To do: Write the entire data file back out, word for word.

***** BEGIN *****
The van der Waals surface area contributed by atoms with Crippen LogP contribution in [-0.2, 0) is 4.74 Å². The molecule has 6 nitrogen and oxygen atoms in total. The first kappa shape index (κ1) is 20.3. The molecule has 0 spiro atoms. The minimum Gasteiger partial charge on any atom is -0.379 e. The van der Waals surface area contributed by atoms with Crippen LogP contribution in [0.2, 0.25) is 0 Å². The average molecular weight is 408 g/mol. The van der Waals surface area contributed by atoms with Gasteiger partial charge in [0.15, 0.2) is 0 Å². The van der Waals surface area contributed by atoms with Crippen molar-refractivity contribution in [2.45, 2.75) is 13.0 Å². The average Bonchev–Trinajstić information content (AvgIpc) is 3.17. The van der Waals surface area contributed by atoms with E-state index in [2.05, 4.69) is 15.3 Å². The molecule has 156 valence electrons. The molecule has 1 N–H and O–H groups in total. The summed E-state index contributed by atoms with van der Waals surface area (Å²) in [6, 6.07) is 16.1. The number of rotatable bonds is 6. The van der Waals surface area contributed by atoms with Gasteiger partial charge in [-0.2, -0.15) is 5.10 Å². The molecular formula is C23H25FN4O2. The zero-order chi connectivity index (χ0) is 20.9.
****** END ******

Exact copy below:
The van der Waals surface area contributed by atoms with Crippen LogP contribution in [-0.2, 0) is 4.74 Å². The molecule has 6 nitrogen and oxygen atoms in total. The first kappa shape index (κ1) is 20.3. The molecule has 0 spiro atoms. The minimum Gasteiger partial charge on any atom is -0.379 e. The van der Waals surface area contributed by atoms with Crippen LogP contribution in [0.2, 0.25) is 0 Å². The average molecular weight is 408 g/mol. The van der Waals surface area contributed by atoms with Gasteiger partial charge in [0.15, 0.2) is 0 Å². The van der Waals surface area contributed by atoms with Crippen molar-refractivity contribution in [2.45, 2.75) is 13.0 Å². The average Bonchev–Trinajstić information content (AvgIpc) is 3.17. The van der Waals surface area contributed by atoms with E-state index in [2.05, 4.69) is 15.3 Å². The molecule has 156 valence electrons. The molecule has 1 N–H and O–H groups in total. The summed E-state index contributed by atoms with van der Waals surface area (Å²) in [6, 6.07) is 16.1. The number of rotatable bonds is 6. The van der Waals surface area contributed by atoms with Gasteiger partial charge in [-0.2, -0.15) is 5.10 Å². The molecular formula is C23H25FN4O2. The zero-order chi connectivity index (χ0) is 20.9.